otherwise.

InField(currentBoard, i, j) numRows ← CountRows(currentBoard) numCols ← CountCols(currentBoard) if i < 0 or i > numRows-1 or j < 0 or j > numCols-1 return false else return true

Exercise:The`InField()`

function above tests whether a cell is not in the field, returning`false`

if it is not and`true`

if it survives this test. Rewrite`InField()`

by adjusting the if statement to test if`currentBoard[i][j]`

lies within the boundaries of the board; if so, return`, and if not, return`

`true`

`false`

.

Now that we have written `InField()`

, we will add it as a subroutine call to `CountLiveNeighbors()`

to ensure that `currentBoard[i][j]`

is within the board in addition to our previous test that `i ≠ r`

or `j ≠ c`

. To join these two tests, we can use the `and`

keyword.

CountLiveNeighbors(currentBoard, r, c) count ← 0 for every integer i between r – 1 and r + 1 for every integer j between c – 1 and c + 1 if (i≠r or j≠c) and InField(currentBoard, i, j) = true if currentBoard[i][j] = true count ← count + 1 return count

And just like that, we have solved the Game of Life problem, whose complete function hierarchy is shown in the figure below. Soon we will get to apply this hierarchy in the context of a programming language and code the Game of Life!

## Printing Game of Life boards

Top-down design is powerful because it leverages the principle of **modularity**, in which we write many functions, each with a single specific purpose. An important strength of code modularity is the division between data *generation* and data *visualization*. Beginner programmers sometimes conflate these two concepts, trying to visualize data at the same time as it is being generated. In this case, we have thus far worked on generating the data corresponding to a collection of Game of Life boards, and now we can turn to visualizing the Game of Life over multiple generations as a separate process.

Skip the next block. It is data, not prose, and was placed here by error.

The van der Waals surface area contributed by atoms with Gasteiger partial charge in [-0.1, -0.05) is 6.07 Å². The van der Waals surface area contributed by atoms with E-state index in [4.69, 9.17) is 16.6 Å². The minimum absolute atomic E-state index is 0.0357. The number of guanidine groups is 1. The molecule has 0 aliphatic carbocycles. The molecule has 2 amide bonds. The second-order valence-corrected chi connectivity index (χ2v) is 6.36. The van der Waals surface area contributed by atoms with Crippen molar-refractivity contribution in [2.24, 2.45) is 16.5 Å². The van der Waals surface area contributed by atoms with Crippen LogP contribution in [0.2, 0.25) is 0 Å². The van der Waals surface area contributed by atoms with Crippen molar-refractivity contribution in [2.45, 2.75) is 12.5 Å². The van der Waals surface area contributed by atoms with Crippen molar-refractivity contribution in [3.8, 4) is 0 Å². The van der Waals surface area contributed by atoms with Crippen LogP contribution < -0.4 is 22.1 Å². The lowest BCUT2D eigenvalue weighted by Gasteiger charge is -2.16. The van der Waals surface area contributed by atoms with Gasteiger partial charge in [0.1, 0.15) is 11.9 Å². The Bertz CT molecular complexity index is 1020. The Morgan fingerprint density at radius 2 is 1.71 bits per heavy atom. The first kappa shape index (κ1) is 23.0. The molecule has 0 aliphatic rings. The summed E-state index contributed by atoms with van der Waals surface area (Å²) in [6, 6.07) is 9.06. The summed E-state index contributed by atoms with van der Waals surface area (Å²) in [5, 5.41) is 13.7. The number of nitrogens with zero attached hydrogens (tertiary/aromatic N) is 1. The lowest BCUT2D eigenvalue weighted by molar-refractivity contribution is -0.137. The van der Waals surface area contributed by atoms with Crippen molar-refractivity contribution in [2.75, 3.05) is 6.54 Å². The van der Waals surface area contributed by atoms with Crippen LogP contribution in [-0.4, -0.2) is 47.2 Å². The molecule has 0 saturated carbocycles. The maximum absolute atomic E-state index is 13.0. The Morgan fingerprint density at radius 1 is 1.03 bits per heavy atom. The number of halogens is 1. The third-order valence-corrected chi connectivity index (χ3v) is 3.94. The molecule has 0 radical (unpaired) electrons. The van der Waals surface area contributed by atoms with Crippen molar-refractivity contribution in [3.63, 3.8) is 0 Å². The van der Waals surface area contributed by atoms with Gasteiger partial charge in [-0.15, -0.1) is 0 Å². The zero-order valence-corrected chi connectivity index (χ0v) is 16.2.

We will leave more sophisticated image rendering to individual programming languages, but we will point out that (as you will know from following our code alongs) programming languages all have a built-in

function that prints an input string to the console. To print a collection of Game of Life boards to the console one at a time, we could proceed top-down again, dividing the task into many calls to a `Print()`

`PrintBoard()`

subroutine that prints a single board.

PrintBoards(boards) for every integer i from 0 to len(boards) - 1 PrintBoard(boards[i])

One way to write `PrintBoard()`

would be to range over all of the rows of the input board, and then range over all the columns of the board, printing one value at a time. At the end of each line, we need to print a new line.

PrintBoard(board) for every integer i from 0 to CountRows(board) - 1 for every integer j from 0 to CountCols(board) - 1 Print(board[i][j]) Print(new line)

Yet we have adopted a top-down, modular mindset, and such a framework means that we can avoid nested loops by instead calling a subroutine. In this case, we will still range over the rows of the board, but we will then print each row by calling a separate `PrintRow()`

subroutine that ranges over every cell in a given row (a one-dimensional array) and prints that cell. We will print a blank line at the end of `PrintRow()`

, which brings us to the following shortened `PrintBoard()`

function along with `PrintRow()`

.

PrintBoard(board) for every integer i from 0 to CountRows(board) - 1 PrintRow(board[i]) PrintRow(row) for every integer j from 0 to len(row) - 1 PrintCell(row[j]) Print(new line)

Finally, we must write a function to print a single boolean value, which simply tests whether the cell is

or `true`

`false`

and prints a black square or white square accordingly.

PrintCell(value) if value = true Print("⬛") else Print("⬜")

We will use these functions as a starting point for building a more sophisticated visualization to produce an animated GIF of the Game of Life in a code along. For now, we will return to von Neumann’s original goal of finding a *self-replicating* cellular automaton. Does such an automaton exist?